Deity recently released a new short version of its flagship shotgun mic called the S-Mic 2S. Our colleague, photographer, and videographer Curtis Judd, looked at the short S-Mic 2S and compared it to the longer S-Mic 2, the Azden SGM 3500 and the industry-standard Sennheiser MKH 416.
We have been using the original S-Mic 2 for over a year (we are hoping to post a long term review of this mic in the not too distant future comparing it to the original S-Mic microphone) and it is the main mic that we have been using in all of our intro/conclusion clips for all of our video reviews for the past year or so and it has functioned very well.
The new Deity S-Mic 2S will be released in the next few weeks (during October 2019) and is significantly smaller than the existing S-Mic 2 (which is 9.84″ / 250 mm in length, the new mic is about 2/3 the length), the reduction in size (and weight) has been accomplished by using smaller components, in a smaller machined brass enclosure. Aside from the weight and size, other specs seem to be relatively similar to the original Deity S-Mic 2 (although being shorter means that it will not necessrly sound identical and behave in an identical way).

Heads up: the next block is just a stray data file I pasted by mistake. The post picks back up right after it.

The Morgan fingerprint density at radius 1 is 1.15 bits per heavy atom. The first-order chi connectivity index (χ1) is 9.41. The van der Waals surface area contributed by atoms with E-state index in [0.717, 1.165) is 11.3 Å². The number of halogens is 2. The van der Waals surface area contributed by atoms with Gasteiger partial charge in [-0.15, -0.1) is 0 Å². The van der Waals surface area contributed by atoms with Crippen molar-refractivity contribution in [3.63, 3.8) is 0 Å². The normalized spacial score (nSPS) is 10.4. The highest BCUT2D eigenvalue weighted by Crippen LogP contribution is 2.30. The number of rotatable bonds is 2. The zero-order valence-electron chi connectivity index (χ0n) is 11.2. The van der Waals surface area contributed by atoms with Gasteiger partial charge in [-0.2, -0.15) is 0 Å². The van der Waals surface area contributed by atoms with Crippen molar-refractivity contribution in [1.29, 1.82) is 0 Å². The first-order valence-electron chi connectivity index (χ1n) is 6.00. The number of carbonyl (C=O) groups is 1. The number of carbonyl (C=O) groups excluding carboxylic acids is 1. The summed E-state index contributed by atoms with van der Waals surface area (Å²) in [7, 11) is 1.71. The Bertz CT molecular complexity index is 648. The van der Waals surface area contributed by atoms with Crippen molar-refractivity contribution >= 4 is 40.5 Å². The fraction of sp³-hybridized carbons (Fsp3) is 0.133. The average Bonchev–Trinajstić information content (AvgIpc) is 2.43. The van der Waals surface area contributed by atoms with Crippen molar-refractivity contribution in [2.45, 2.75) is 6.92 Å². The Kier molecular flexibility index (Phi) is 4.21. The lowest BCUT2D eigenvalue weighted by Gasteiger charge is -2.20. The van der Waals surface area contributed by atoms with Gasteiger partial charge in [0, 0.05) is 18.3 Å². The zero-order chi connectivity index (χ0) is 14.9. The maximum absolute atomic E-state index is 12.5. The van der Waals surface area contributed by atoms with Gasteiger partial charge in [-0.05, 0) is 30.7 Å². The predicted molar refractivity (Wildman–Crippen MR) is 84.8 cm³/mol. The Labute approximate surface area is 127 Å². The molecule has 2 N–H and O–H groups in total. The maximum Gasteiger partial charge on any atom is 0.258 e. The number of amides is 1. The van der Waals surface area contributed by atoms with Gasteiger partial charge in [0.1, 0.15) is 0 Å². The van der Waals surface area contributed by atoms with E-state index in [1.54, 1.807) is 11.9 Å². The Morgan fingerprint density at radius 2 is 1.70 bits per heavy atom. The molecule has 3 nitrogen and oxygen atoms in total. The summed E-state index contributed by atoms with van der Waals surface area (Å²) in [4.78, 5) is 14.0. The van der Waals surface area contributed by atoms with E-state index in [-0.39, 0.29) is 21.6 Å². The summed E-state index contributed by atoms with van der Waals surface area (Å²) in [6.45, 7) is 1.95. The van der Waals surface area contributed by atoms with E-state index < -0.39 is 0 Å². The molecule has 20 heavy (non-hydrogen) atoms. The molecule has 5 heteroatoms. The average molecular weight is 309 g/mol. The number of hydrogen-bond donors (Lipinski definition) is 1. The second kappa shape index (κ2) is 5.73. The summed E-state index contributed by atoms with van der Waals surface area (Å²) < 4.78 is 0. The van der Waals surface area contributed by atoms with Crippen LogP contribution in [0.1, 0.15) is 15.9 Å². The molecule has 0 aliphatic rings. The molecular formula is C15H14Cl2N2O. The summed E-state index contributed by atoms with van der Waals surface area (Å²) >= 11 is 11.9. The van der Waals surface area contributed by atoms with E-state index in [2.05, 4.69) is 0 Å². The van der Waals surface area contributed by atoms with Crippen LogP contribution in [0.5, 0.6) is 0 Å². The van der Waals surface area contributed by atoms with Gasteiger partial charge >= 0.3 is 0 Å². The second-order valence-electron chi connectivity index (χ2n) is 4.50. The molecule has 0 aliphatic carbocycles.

From Judd’s testings, it seems that it doesn’t reject ambient sound quite as well as the original S-Mic 2 but it also doesn’t run as high a risk of phase and comb-filtering issues when recording indoors in reverberant rooms.
The new Deity S-Mic 2S is also less expensive than the original “full size” Deity S-Mic 2 and will soon sell for around $360 (although if you look around you can find the longer version with the same price as well). Just for comparison sake, the industry-standard Sennheiser MKH 416 sells for around $1000.
You can check out more of Judd’s videos which focus mostly on audio and video here on LensVid, finally, if you are into sound recording for video productions check out this link which covers both equipment and techniques here on LensVid.